^CacheMsg("sample","en","LangText3") = $c(13,10)_"To display the XML resource fi
^CacheMsg("sample","en","LangText4") = $c(13,10)_"The source code of this page s
^CacheMsg("sample","en","LangTitle") = "Language Localization Example"
^CacheMsg("sample","en","Language") = "English"
^CacheMsg("sample","en","menu") = "Samples Menu"
^CacheMsg("sample","en","source") = "Source"
^CacheMsg("sample","es","LangComment") = "Demo de presentación de una p
^CacheMsg("sample","es","LangDesc") = "Este ejemplo muestra como presentar una p
^CacheMsg("sample","es","LangDisplay") = "Mostrar Recurso"
^CacheMsg("sample","es","LangEnglish") = "Spanish"
^CacheMsg("sample","es","LangSet") = "Establecer Lenguaje"
^CacheMsg("sample","es","LangText1") = $c(13,10)_"Esta página ha sido tra
^CacheMsg("sample","es","LangText2") = $c(13,10)_"Para mostrar esta págin
^CacheMsg("sample","es","LangText3") = $c(13,10)_"Para mostrar el fichero fuente
^CacheMsg("sample","es","LangText4") = $c(13,10)_"El código fuente de esta
^CacheMsg("sample","es","LangTitle") = "Ejemplo de Localización de Lenguaj
^CacheMsg("sample","es","Language") = "Español"
^CacheMsg("sample","es","menu") = "Menú Samples"
^CacheMsg("sample","es","source") = "Fuente"
Adding Entries to a Message Dictionary
To contribute messages to a Message Dictionary, you may use the options in the following table. For each option, the table lists the section in this chapter where more information is available.
Work Preference How to Add Entries to a Message Dictionary For More Information
Tag-based or class-based CSP development Edit an XML Message file using a text editor or XML authoring tool. Import this XML file into a Caché namespace. XML Message Files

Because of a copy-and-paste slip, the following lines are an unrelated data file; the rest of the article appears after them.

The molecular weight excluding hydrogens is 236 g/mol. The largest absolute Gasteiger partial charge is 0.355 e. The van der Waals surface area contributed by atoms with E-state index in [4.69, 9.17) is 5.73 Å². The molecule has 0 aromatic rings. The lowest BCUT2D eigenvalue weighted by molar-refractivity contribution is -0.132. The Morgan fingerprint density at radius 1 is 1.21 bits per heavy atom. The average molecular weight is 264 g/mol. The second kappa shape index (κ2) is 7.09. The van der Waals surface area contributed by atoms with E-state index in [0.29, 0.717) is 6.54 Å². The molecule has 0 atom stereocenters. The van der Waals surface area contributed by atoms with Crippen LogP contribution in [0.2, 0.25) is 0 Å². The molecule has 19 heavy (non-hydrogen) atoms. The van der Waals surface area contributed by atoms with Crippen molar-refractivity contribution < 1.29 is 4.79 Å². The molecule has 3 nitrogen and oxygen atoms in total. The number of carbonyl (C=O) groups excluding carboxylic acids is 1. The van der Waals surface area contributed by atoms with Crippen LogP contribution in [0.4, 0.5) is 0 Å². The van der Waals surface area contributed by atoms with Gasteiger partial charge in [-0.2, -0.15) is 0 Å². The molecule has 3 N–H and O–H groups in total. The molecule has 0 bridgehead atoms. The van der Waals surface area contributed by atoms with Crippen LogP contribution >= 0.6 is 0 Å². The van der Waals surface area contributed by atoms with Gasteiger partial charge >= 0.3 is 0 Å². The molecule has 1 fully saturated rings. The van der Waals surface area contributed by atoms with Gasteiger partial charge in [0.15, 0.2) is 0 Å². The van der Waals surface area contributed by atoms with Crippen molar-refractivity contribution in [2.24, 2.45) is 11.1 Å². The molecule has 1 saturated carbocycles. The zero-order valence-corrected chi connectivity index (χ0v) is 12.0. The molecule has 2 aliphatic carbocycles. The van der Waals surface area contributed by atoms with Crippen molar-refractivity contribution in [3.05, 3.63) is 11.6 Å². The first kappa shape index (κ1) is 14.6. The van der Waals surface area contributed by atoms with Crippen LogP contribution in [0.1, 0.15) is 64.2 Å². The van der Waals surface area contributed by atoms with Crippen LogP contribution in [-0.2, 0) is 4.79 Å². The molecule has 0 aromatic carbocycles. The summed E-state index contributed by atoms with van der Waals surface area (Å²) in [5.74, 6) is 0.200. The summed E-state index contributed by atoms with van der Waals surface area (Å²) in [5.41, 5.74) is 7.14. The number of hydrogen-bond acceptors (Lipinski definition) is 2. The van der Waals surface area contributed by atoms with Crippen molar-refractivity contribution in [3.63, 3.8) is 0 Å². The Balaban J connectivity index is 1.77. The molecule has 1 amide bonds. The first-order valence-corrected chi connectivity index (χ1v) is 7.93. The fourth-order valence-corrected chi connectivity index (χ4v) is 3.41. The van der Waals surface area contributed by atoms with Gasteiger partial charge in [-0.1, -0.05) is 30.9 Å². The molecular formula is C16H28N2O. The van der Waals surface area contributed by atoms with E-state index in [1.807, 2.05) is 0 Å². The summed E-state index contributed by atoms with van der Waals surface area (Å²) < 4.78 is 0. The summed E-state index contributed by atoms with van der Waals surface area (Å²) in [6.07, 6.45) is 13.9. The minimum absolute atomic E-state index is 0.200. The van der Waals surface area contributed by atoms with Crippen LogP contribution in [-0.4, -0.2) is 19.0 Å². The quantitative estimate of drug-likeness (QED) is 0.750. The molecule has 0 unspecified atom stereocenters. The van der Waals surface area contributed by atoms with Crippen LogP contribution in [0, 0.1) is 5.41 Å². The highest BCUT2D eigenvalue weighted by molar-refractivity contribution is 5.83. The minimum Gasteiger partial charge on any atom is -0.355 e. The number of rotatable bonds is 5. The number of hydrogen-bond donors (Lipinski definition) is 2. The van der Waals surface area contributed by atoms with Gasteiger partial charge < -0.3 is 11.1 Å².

Tag-based CSP development only Automatically generate Message Dictionary entries at compile time, by seeding the CSP page with tags that use a specific localization syntax. Localization from Tag-Based Files
Class-based CSP development only Automatically generate Message Dictionary entries at compile time, by seeding the CSP class code with $$$Text macro calls. Localization from Class Code
You may use any or all of these development options in the same application.
If you do combine development options, when it comes time to translate the application messages into another language, you can export the full list of messages for the original language out of the Message Dictionary by running an Export command. This generates a complete XML message file in the original language.
Important:
For export and import instructions, see the section Managing a Message Dictionary.”
XML Message Files
An XML message file is a description of a Message Dictionary in XML format. This is the format in which Caché exports Message Dictionary contents to an external file. This is also the required format for any messages that you wish to import into Caché XML.